Like many of you, I spent 13 years in the public school system. For many, it’s conventional to graduate high school and pursue higher education. For me, I graduated one year early—I thought I had it all figured out. I was accepted into the university in my hometown and chose a degree that sounded best—and would make me the most money upon graduation. Then, it was time to pick my classes—I panicked. Was I making the right decision? That’s when I decided to take a gap year.
What follows are a few misconceptions—as well as realities—of what it means to take a gap year.
1. It lasts a full year
This isn’t always true. Despite the title, a gap year doesn’t have to last a full year. It can last a few months, one semester or even three semesters. What matters most is the quality of your time spent during your time off.
2. Always falls right after high school
Again, not always true. Your gap doesn’t have to be right out of high school. It can happen upon graduating high school if you’re unsure of a career you want to pursue, or if you find yourself in need of a break during your sophomore year. It’s acceptable to take time off at any point in your professional development—just don’t use this as an excuse to ignore your responsibilities.
3. It’s time to relax, unwind and chill
I advise having a plan and a purpose as you take time off. Then, once you establish a plan, write down steps you can take to achieve your goals. For example, your purpose may be to figure out what exactly you’re passionate about. During your gap period, set a plan to get active in your community—volunteer or participate in local events that interest you. Whatever your reason is to take a gap period, have a plan in place to make the most out of the time you spend away from pursuing higher education.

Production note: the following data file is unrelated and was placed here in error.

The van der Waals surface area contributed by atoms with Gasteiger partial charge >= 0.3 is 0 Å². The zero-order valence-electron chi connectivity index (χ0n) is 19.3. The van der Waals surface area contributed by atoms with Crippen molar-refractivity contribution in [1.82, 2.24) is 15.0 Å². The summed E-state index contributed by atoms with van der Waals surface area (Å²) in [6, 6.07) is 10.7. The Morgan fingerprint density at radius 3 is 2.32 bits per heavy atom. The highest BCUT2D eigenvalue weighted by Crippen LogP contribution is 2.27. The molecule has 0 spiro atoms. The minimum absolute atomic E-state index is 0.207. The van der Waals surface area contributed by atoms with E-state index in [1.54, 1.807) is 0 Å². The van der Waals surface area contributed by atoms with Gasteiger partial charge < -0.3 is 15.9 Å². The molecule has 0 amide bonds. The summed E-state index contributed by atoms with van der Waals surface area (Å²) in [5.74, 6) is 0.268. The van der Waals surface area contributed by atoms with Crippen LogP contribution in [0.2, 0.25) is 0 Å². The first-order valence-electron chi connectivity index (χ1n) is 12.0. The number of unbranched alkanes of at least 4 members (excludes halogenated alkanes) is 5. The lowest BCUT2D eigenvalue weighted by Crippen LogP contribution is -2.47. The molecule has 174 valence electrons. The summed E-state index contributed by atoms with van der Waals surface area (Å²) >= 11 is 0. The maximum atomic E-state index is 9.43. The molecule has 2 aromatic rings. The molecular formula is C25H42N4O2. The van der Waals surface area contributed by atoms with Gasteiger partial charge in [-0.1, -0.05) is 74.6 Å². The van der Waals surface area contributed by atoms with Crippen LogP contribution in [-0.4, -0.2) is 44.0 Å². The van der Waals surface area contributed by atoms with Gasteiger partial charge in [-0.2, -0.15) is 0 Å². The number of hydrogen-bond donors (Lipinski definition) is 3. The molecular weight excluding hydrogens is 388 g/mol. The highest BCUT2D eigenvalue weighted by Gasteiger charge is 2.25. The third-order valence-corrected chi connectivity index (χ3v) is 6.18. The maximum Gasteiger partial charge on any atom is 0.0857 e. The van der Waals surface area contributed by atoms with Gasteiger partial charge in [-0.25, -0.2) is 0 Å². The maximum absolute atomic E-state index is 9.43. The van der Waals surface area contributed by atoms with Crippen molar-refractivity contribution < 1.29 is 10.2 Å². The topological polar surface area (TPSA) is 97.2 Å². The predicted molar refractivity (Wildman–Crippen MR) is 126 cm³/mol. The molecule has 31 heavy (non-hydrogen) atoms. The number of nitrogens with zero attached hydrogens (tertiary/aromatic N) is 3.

4. There’s nothing wrong with taking a gap year
Unfortunately, there are some drawbacks when taking a gap period. The biggest setback I faced was forgetting much of the knowledge I spent the last 13 years learning. As an engineering major, this meant retaking math and science classes I already received AP credit for. As a result, I had to work twice as hard during my freshman year only to refresh my memory on all the basics. This may not be the case for you, but I want you to be aware of the possible consequences of taking a gap period.
Ultimately, taking a gap year was the best decision I ever made—I was able to discover my passions, explore potential career opportunities and travel.